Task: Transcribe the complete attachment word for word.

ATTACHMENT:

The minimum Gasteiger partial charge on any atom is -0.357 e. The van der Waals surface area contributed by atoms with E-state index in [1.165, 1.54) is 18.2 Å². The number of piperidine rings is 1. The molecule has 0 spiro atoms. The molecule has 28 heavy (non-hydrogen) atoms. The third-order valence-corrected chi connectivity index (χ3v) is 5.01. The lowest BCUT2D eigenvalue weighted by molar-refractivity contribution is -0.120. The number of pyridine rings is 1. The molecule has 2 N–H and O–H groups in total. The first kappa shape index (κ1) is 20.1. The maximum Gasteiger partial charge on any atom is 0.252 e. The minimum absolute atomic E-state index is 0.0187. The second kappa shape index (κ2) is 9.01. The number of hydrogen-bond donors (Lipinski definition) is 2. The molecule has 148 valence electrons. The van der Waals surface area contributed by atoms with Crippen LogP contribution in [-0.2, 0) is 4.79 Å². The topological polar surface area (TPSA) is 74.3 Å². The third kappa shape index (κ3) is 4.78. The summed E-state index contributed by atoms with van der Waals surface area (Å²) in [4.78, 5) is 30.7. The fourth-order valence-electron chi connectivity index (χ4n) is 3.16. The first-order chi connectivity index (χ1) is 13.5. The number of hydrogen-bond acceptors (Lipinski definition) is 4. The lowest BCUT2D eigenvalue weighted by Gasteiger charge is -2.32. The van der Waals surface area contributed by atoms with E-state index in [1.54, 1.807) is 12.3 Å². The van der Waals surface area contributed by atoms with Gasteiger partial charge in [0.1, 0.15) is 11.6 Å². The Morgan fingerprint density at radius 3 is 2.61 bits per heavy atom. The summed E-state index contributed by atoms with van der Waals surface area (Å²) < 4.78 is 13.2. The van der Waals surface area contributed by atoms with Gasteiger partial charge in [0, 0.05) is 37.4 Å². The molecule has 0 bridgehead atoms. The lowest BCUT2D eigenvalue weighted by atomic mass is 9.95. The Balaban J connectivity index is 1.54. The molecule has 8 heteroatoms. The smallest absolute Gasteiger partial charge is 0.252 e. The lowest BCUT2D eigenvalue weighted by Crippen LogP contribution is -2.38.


The minimum Gasteiger partial charge on any atom is -0.357 e. The van der Waals surface area contributed by atoms with E-state index in [1.165, 1.54) is 18.2 Å². The number of piperidine rings is 1. The molecule has 0 spiro atoms. The molecule has 28 heavy (non-hydrogen) atoms. The third-order valence-corrected chi connectivity index (χ3v) is 5.01. The lowest BCUT2D eigenvalue weighted by molar-refractivity contribution is -0.120. The number of pyridine rings is 1. The molecule has 2 N–H and O–H groups in total. The first kappa shape index (κ1) is 20.1. The maximum Gasteiger partial charge on any atom is 0.252 e. The minimum absolute atomic E-state index is 0.0187. The second kappa shape index (κ2) is 9.01. The number of hydrogen-bond donors (Lipinski definition) is 2. The molecule has 148 valence electrons. The van der Waals surface area contributed by atoms with Crippen LogP contribution in [-0.2, 0) is 4.79 Å². The topological polar surface area (TPSA) is 74.3 Å². The third kappa shape index (κ3) is 4.78. The summed E-state index contributed by atoms with van der Waals surface area (Å²) in [4.78, 5) is 30.7. The fourth-order valence-electron chi connectivity index (χ4n) is 3.16. The first-order chi connectivity index (χ1) is 13.5. The number of hydrogen-bond acceptors (Lipinski definition) is 4. The lowest BCUT2D eigenvalue weighted by Gasteiger charge is -2.32. The van der Waals surface area contributed by atoms with E-state index in [1.54, 1.807) is 12.3 Å². The van der Waals surface area contributed by atoms with Gasteiger partial charge in [0.1, 0.15) is 11.6 Å². The Morgan fingerprint density at radius 3 is 2.61 bits per heavy atom. The summed E-state index contributed by atoms with van der Waals surface area (Å²) < 4.78 is 13.2. The van der Waals surface area contributed by atoms with Gasteiger partial charge in [0, 0.05) is 37.4 Å². The molecule has 0 bridgehead atoms. The lowest BCUT2D eigenvalue weighted by atomic mass is 9.95. The Balaban J connectivity index is 1.54. The molecule has 8 heteroatoms. The smallest absolute Gasteiger partial charge is 0.252 e. The lowest BCUT2D eigenvalue weighted by Crippen LogP contribution is -2.38.